From books to movies, instruction manuals to ads, I’ve been watching, reading, and listening to translated materials all my life. I know what makes bad translation, but never gave a second thought about what makes a good one.
Since starting at Alltradis, I’ve been more conscious of what constitutes good translation. In the end, the answer was quite simple: good translation adds value. Take, for example, a cosmetic company. Many wheels must turn, and do so in harmony, to make it into a success in a competitive market. A well-made product, beautiful packaging, effective marketing—these qualities add value to the brand. So does good translation.
The ultimate goal of translation is to translate so that the brand’s words and identity resonates across all cultures.
How does translation add value? How I see it, there are three big ways:
- Thinking globally as the brand
- Translating the brand
- Understanding the market and the project
Thinking globally as the brand
In every language and culture, there are linguistic preferences and nuances. Even when a phrase is grammatically correct, small linguistic hiccups can disturb the fluidity or professional façade. For example, Nike is famous slogan, “Just do it.” It is memorable, and impactful. Its literal translation in Chinese, however, doesn’t carry the same meaning and impact. Translators opted for “Have sport,” which may be confusing in English, but impactful in Chinese. Knowing the languages are important, but knowing how they work is just as essential in great translation.
Translating the brand
Brand image and identity often influences the tone in which the brand communicates with its clients. While Google opts for a friendly, familial tone, Chanel remains a little distanced, professional, and reserved. The brand identity can take years to create. Its language professionals must be aware of the corporate culture and patterns to translate the essence of the brand. This only comes with years of experience with the same brand, which places importance on trust and loyalty between business and its translator.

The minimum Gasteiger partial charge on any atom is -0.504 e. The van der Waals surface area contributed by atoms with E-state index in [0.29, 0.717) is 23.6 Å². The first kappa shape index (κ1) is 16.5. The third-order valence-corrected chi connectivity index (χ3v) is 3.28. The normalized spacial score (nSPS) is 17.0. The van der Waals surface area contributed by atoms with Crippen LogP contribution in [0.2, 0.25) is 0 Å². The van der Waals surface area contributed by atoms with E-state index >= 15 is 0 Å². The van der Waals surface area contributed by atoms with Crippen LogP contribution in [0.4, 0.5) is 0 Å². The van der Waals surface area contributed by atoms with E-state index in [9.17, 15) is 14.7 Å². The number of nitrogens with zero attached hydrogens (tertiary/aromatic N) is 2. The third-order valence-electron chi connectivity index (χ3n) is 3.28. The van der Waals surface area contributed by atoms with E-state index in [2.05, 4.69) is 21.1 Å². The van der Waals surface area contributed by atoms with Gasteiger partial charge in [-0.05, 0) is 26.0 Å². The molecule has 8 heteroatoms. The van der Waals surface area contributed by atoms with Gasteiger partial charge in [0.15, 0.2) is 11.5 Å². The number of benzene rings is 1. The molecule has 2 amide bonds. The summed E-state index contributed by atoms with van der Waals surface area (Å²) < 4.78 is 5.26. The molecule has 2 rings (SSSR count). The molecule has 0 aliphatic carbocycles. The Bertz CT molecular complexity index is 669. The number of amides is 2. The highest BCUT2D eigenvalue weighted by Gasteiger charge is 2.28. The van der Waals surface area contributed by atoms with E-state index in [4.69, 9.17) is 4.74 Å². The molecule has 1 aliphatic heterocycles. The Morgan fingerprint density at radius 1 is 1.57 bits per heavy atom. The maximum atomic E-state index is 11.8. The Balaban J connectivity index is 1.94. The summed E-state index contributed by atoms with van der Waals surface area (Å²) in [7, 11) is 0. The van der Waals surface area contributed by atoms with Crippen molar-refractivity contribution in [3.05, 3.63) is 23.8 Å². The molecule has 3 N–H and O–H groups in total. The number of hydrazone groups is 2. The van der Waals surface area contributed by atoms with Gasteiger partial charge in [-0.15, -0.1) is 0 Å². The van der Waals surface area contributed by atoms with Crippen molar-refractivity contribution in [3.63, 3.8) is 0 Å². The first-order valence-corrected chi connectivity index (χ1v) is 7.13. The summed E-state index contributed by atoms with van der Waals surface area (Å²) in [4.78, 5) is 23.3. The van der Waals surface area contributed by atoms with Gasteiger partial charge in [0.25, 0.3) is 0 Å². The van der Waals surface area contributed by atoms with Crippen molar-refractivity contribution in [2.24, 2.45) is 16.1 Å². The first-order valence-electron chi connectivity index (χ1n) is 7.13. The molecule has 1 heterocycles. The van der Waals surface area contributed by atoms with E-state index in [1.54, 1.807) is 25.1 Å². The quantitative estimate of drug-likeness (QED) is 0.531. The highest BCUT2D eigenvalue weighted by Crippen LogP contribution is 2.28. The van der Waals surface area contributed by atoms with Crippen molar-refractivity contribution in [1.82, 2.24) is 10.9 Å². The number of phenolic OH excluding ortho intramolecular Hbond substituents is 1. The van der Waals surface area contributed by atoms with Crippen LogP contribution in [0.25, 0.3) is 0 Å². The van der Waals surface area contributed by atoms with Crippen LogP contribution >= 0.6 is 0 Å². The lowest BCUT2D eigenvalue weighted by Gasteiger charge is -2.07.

Understanding the market and the project
Every market or industry has a certain style and speech pattern. Only experienced translators know how to navigate through the different industries, and know the linguistic nuances and linguistic preferences of the market. In the detail-oriented world of the medical and the pharmaceutical industries, a small misuse of a word ccome with grave consequences. In the creative world of marketing, however, incorporating puns, and references can be smart and funny.
All this is to say translation is more than just churning out words. Adding human elements to the work, like considering the cultural and corporate context and the market, and doing it well is what sets good translation agency apart from great ones.
A great translation agency has:
- open flow of communication with the client (and welcomes input),
- knowledge and experience in your market and brand,
- a translation-proofreading process, and is open to communicate about it, and
- (or is willing to reccomend) creative copywriters or specializing proofreaders, should your project require them.
Can you think of other ways translation adds value to your brand and to your project? And what other qualities do great translation agencies have?
Since its creation in 1995, Alltradis has translated over 19,000 written projects in various language combinations, organized simultaneous interpreting for the largest international conferences and gathered a long list of loyal clients. Alltradis has truly become a fundamental part of their success. We specialize in diverse industries such as; medical/pharmaceutical translation, cosmetic/luxury product translation, technical and industrial translation, marketing/finance/HR translation, legal translation, etc.
Many world leading companies trust our expertise – what are you waiting for? For more information, visit our website: www.alltradis.us